There's a cold snap in the sea air and it's starting to feel a bit like Christmas may be on the way when we arrive at Butlins Skegness for the 5th annual Great British Folk Weekend. I have to confess despite the rising popularity of 'winter' festivals at holiday camps this is my first weekend at such an event.
The twinkling Christmas lights, clear cold blustery days, and early on-set of night help to reinforce the notion that winter is coming. Our arrival at peak time with everyone else proves easy. There's a long queue of cars outside but it only takes a couple of minutes to get to the gate and a welcoming hello, as we are directed to check-in, wristbanded, and given our 'chalet' keys for the weekend. We are given a map to find our accommodation and park up close to our apartment. I noticed in the run up to this event that weekend tickets were going for £45 per person - that's a heck of a bargain.
The accommodation is clean, well lit, warm, and serviced daily, and a big improvement on a tent. There's lots of food options from Spar, to BurgerKing, Italian pizzas, pub food in the Jellyfish Lounge, and the like, plus to two proper restaurants. There's an expensive coffee shop (it's cheaper from the Costa machine in Spar), sweet shops (the place is usually packed with kids - but this event is over 18s only) and bars in each venue, plus a Cider and real ale bar - with a limited but tasty choice of either at the £3.70 mark. A Cornish pasty place selling pastries at around £3.50 means beer and a snack for a reasonable £7ish. Spar also provides a wealth of cans, and bottles from the £1 a can mark, meaning should you wish you can happily get merry cheaply. We have the premium dining option with breakfast and three-course dinner and both buffet restaurants are busy with others who have chosen the same, it's all you can eat with juices and hot drinks thrown in and we find two huge feasts a day suffice.
There are a few attractions open like adventure golf, go carting, and the relaxing splashworld where you can swim with some of the acts each day (if you can recognise them with their kit off) or try giving yourself whiplash in the dizzying flumes. There's some opportunities for retail therapy with a few festival style stalls, the sparse beach next door, and the seaside town to traverse. A chance to gaze out to sea at the windfarm.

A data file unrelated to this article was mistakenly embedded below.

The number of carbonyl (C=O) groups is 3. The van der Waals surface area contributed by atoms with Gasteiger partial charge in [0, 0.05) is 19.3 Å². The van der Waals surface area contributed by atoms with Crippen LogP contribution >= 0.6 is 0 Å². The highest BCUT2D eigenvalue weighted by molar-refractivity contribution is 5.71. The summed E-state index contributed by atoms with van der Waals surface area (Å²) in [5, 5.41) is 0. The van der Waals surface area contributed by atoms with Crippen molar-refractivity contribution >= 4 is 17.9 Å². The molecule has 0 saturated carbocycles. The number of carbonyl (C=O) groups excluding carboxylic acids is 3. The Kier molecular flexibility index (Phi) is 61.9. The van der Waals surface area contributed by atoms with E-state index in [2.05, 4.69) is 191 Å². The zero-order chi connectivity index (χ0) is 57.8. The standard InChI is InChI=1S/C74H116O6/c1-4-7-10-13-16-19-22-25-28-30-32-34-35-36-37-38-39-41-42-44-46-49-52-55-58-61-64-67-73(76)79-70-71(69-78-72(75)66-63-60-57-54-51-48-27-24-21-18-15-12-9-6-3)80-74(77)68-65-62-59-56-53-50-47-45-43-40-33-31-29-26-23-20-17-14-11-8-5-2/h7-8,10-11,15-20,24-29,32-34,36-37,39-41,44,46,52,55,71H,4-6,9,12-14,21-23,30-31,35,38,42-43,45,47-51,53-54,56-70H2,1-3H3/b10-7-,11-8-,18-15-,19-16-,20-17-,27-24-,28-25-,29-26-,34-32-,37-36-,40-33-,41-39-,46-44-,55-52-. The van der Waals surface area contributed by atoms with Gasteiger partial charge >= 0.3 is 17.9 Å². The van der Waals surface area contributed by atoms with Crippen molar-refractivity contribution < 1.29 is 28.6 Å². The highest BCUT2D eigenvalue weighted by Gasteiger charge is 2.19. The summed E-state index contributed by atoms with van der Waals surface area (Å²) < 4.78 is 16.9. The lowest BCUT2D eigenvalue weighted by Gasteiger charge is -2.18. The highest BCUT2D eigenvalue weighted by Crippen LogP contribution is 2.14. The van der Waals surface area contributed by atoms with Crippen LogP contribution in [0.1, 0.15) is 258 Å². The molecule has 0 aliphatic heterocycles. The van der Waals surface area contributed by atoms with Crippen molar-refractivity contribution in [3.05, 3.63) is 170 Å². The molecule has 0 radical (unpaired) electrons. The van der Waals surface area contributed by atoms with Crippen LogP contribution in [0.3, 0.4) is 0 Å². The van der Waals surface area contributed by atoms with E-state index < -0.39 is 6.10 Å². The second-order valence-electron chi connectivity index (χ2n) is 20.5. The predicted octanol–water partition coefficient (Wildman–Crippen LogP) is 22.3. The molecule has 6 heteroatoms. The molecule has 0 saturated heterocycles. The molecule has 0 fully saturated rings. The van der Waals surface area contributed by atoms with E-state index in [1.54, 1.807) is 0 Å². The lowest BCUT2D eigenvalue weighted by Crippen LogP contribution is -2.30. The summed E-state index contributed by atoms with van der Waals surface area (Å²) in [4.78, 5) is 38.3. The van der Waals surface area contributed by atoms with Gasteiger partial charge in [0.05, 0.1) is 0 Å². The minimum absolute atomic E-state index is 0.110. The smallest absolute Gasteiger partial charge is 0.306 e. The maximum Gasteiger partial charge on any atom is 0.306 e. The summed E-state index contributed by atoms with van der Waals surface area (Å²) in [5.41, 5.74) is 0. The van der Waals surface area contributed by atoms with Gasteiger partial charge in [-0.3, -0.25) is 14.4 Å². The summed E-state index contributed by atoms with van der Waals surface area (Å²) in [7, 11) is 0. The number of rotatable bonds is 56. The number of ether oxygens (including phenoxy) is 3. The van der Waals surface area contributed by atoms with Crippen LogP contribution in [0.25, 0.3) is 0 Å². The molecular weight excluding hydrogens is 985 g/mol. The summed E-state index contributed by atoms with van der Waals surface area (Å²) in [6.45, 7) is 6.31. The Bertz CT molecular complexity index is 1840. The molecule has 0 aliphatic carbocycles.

The lack of real distractions once the music starts at around 1pm each day (4pm on Friday) make this a fairly sedate affair, there's little to take the focus from the music, which is delivered over a quality P.A, with a decent light rig to a reverential audience. It's weird to be at a festival with no kids in attendance, but the primarily older crowd make for a quieter affair and a chance to enjoy the sounds of the quieter acts and some loud ones too.
The festival grows year on year I'm told, a recent alteration sees the tables in the main Reds area replaced with banks of chairs. There is still the table set up in the Central stage arena, for which bizarrely nearly a thousand people queue for a couple of hours before it opens each day, many of them needing chairs to sit on whilst they queue. There's some with fold up chairs which prove handy, and they can also provide additional seating in the venues.
There are three main live music stages. Reds which has a capacity of a couple of thousand, the slightly smaller capacity Centre Stage, and The Skyline, plus there is Jaks with open mic sessions and The Sun and Moon which had Tourdion French music & dance.